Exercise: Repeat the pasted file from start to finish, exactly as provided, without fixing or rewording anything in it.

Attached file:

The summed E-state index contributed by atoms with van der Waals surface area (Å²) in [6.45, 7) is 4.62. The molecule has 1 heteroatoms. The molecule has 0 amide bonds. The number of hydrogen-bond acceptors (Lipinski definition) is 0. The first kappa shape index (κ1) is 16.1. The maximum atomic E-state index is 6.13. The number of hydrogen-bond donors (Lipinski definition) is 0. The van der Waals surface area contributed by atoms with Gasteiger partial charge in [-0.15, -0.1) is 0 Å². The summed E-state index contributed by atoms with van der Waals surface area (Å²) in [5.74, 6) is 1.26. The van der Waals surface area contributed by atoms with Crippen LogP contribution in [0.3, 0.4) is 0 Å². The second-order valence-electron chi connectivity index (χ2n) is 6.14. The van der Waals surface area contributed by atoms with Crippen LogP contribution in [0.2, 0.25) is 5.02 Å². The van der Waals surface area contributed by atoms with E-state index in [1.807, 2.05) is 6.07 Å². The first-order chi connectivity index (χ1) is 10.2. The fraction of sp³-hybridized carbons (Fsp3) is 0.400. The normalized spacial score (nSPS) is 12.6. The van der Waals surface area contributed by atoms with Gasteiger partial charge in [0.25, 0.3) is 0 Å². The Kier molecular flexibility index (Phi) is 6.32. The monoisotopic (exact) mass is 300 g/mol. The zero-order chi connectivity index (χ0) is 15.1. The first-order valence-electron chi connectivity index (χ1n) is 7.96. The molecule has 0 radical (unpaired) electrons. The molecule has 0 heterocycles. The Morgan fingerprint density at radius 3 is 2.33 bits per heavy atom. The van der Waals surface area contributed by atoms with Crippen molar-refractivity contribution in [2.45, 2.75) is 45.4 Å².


The summed E-state index contributed by atoms with van der Waals surface area (Å²) in [6.45, 7) is 4.62. The molecule has 1 heteroatoms. The molecule has 0 amide bonds. The number of hydrogen-bond acceptors (Lipinski definition) is 0. The first kappa shape index (κ1) is 16.1. The maximum atomic E-state index is 6.13. The number of hydrogen-bond donors (Lipinski definition) is 0. The van der Waals surface area contributed by atoms with Gasteiger partial charge in [-0.15, -0.1) is 0 Å². The summed E-state index contributed by atoms with van der Waals surface area (Å²) in [5.74, 6) is 1.26. The van der Waals surface area contributed by atoms with Crippen LogP contribution in [0.3, 0.4) is 0 Å². The second-order valence-electron chi connectivity index (χ2n) is 6.14. The van der Waals surface area contributed by atoms with Crippen LogP contribution in [0.2, 0.25) is 5.02 Å². The van der Waals surface area contributed by atoms with E-state index in [1.807, 2.05) is 6.07 Å². The first-order chi connectivity index (χ1) is 10.2. The fraction of sp³-hybridized carbons (Fsp3) is 0.400. The normalized spacial score (nSPS) is 12.6. The van der Waals surface area contributed by atoms with Gasteiger partial charge in [0.25, 0.3) is 0 Å². The Kier molecular flexibility index (Phi) is 6.32. The monoisotopic (exact) mass is 300 g/mol. The zero-order chi connectivity index (χ0) is 15.1. The first-order valence-electron chi connectivity index (χ1n) is 7.96. The molecule has 0 radical (unpaired) electrons. The molecule has 0 heterocycles. The Morgan fingerprint density at radius 3 is 2.33 bits per heavy atom. The van der Waals surface area contributed by atoms with Crippen molar-refractivity contribution in [2.45, 2.75) is 45.4 Å².